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Shifting the balance of power

The health debate must be shifted away from "hot button issues" such as hospital beds to longer-term issues.

Improving Australia's health care sector - particularly rural health - will not be achieved by more doctors or more money. And it definitely won't be improved by increasing the number of hospital beds.

We already have enough of all three; we just aren't using them efficiently. This was the message from John Menadue, a director at the Centre for Policy Development and long term health advocate, when he spoke at the recent National Rural Health Conference.

In a biting critique of the nation's health sector, Menadue said power was the single biggest problem in delivering health care to rural people, as well as Aboriginal people and those with mental health difficulties. Currently power in the health sector, he said, was driven by providers and stakeholders who direct health resources to areas of self-interest, such as hospital care and to people living in the city.

This is at the expense of many. It has been well documented that health outcomes differ between those living outside major cities and those living within them. In 2008, according to the Australian

Social Trends report released last month by the Australian Bureau of Statistics, people who lived outside major cities were more likely than people in major cities to die from certain causes. They were almost twice as likely to die from high blood pressure, 1.7 times as likely to die from heart failure and 1.6 times as likely to die from diabetes.

Different levels of access to, and use of, health services may also contribute to differing health outcomes. In 2009, the report found people living in outer regional and remote areas of Australia were more likely than those living in major cities to have reported that they had waited longer than they felt was acceptable for a GP appointment (23 per cent compared with 16 per cent) and more likely to have gone to an emergency department because the waiting time for a GP appointment was too long (12 per cent compared with 2 per cent).

For things to improve for these groups, an informed community debate must take place. It also had to be acknowledged that the inequity in health care in Australia could only be effectively addressed through primary care, not hospitals, Menadue said.

As part of the much needed primary health care reform, workforce issues must be closely looked at - particularly the expanding role of nurse practitioners, other allied health, pharmacists and ambulance officers.

"We have a 21st century health sector mired in 19th century work practices. Tens of thousands of clinicians should be upskilled and multi-skilled," Menadue told the conference.

"We have about 400 nurse practitioners when we should have thousands. We should have nurse practitioner-led clinics as has been successfully established in Canberra."

While there has been much press about a rural doctor shortage, Menadue said it was more a case of misallocation.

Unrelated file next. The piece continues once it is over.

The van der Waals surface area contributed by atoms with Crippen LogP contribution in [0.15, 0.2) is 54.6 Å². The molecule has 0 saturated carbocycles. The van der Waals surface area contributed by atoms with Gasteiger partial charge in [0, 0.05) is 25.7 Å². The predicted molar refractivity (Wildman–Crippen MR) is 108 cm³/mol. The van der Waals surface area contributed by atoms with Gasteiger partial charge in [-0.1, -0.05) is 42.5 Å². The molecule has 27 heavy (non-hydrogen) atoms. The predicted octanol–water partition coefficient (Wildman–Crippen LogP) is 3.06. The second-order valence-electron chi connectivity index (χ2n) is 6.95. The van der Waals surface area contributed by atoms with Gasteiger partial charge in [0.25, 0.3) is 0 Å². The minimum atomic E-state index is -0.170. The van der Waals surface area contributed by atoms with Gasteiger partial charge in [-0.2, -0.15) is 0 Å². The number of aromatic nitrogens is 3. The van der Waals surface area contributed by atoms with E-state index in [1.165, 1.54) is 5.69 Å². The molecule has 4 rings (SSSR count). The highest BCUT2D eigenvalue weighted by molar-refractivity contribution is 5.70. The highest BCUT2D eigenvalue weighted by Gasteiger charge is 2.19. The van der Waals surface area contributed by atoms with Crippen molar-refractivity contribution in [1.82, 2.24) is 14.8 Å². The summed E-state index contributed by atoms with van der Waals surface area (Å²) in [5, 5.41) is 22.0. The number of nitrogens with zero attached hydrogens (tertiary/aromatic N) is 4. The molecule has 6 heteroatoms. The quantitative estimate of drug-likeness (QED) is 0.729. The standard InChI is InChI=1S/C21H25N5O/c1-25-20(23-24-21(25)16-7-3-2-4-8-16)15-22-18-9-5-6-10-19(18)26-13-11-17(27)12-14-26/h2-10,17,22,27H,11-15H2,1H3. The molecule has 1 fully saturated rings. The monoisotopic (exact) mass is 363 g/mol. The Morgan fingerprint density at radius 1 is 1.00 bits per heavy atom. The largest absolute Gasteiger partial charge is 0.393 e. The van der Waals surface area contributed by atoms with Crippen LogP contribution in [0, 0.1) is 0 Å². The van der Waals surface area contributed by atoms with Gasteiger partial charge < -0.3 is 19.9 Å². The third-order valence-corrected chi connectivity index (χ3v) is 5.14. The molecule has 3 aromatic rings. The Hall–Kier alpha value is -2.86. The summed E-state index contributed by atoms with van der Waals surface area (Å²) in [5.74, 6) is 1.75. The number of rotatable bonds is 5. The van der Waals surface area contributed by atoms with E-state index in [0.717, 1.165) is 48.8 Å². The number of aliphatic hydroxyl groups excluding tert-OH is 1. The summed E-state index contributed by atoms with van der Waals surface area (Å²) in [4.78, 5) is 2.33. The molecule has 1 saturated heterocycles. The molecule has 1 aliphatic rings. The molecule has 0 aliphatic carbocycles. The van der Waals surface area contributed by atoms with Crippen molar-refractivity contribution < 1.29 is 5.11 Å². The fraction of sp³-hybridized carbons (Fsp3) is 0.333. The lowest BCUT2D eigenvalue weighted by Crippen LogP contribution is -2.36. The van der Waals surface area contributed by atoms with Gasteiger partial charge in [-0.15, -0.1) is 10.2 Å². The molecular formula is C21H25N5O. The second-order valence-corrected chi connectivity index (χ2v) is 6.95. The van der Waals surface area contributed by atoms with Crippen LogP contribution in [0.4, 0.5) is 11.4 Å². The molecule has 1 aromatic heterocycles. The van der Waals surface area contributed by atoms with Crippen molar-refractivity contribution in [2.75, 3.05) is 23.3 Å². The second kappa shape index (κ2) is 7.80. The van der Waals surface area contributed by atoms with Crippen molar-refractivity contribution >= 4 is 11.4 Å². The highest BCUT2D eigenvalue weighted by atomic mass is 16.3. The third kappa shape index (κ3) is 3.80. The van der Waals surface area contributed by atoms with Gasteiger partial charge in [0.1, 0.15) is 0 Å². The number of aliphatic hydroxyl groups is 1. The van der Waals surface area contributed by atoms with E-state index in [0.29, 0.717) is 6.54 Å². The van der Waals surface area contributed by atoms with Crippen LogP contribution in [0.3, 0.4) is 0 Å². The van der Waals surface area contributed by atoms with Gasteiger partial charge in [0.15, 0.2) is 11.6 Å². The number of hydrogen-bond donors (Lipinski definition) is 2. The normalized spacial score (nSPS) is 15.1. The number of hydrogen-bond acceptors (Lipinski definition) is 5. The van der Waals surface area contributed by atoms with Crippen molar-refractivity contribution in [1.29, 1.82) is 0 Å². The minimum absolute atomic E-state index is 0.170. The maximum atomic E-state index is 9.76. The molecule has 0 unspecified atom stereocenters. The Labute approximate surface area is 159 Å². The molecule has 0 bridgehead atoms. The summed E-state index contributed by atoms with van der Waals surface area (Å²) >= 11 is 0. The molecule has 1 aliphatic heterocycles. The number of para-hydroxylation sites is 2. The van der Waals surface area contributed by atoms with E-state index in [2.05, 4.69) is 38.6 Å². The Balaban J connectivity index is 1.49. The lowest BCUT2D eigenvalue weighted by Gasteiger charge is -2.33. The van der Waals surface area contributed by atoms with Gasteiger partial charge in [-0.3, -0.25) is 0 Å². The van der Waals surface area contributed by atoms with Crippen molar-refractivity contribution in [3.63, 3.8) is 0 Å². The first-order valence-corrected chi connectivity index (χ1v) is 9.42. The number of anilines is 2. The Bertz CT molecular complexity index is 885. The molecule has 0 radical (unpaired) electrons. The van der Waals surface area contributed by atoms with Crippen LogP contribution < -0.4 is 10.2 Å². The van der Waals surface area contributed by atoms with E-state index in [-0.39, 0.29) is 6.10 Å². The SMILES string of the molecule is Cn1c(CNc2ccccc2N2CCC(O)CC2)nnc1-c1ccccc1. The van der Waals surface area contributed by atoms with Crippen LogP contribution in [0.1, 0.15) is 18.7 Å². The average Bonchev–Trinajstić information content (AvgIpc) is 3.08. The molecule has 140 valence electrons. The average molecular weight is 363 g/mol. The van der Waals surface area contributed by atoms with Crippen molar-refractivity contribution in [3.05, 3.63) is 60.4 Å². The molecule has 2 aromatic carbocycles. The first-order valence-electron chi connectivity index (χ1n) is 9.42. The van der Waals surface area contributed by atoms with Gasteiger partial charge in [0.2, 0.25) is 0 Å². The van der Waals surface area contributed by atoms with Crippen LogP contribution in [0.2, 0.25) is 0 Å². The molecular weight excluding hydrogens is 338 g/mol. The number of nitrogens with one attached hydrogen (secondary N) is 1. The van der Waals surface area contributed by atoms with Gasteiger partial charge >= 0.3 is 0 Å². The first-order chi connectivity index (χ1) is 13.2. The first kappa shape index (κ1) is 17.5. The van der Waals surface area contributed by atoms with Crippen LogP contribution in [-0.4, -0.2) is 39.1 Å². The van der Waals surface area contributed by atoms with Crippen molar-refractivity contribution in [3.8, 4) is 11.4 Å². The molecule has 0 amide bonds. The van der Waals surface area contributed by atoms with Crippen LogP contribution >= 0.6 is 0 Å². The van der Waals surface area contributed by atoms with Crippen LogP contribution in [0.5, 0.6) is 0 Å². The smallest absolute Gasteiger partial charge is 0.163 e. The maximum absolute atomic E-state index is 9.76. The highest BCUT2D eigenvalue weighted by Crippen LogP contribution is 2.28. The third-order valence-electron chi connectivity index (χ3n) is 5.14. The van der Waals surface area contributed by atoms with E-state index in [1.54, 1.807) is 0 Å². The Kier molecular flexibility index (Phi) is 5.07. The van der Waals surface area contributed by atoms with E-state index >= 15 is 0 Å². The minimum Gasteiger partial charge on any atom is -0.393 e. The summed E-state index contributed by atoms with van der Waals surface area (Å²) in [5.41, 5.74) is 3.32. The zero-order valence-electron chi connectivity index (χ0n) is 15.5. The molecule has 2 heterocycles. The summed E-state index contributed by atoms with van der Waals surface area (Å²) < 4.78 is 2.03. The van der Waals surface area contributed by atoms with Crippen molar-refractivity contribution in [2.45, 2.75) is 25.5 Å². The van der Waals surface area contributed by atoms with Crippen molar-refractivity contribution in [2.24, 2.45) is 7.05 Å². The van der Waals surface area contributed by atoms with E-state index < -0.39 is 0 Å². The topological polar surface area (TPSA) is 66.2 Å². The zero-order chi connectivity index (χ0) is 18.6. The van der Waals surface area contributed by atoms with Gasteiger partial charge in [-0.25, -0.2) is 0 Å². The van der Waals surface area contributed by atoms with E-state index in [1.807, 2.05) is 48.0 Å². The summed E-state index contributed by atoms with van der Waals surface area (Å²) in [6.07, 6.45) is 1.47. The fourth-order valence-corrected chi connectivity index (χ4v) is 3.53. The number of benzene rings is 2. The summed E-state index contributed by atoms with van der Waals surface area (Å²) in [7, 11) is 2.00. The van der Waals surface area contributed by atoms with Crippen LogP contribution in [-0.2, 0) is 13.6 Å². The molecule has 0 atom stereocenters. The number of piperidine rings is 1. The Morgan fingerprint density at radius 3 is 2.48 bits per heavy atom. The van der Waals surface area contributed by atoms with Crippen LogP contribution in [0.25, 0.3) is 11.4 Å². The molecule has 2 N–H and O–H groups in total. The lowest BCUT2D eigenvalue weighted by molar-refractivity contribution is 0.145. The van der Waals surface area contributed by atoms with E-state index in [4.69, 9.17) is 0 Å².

"It is not that we don't have enough doctors. Australia has more doctors per head then New Zealand, almost double, and more than the UK and US. We have problems because doctors refuse to share territory with other clinicians in the name of 'safety' - a notion that ignores the danger of people finding it difficult to access any services," he said.

Throwing more money to the health sector also won't solve the problems that exist.

"Clearly more money is going into health these days, but I'm not satisfied that the principal problem in Australia and health is money. I estimate we waste about $10 billion - 10 per cent of health expenditure - because of various inefficiencies and problems."

And health care costs continue to rise. However, Menadue said while it is popular to place the brunt of the blame for this on the ageing population, he doesn't believe it to be the case. Rather, driving up the costs is the fact that everyone, regardless of age, is seeing their doctors or specialists far too much.

"In the last 13 years the number of times we see out doctor has doubled. Doctors are prescribing too much, are referring too much and we go to see them too much. That is why costs are rising and it can't be sustained," he said.

But of all the problems Menadue believed was hindering total health reform - that includes rural people - was the "continuing obsession with hospitals".

The Productivity Commission, in 2008, said that every year 450,000 admissions to public hospitals could have been avoided if there was better community care available.

"But the continual drum-beat in Australia is for more hospital beds. Hospital beds are like the family refrigerator. Regardless of the size of the family it will always be full. Yet we want more and more at the expense of other areas," Menadue said.

The debate has to be shifted away from these "hot button issues" to longer-term issues of priorities, such as rural health, he said. And the timing couldn't be better for rural communities to find their voice.

"When it comes to a question of power, given the role of country Independents in parliament, there is a once in a lifetime opportunity to deliver improved health care for country people," Menadue said.

"That window is not going to be open for long and it will shut quickly. But it is an opportunity which should not be missed and may not come again for another generation."

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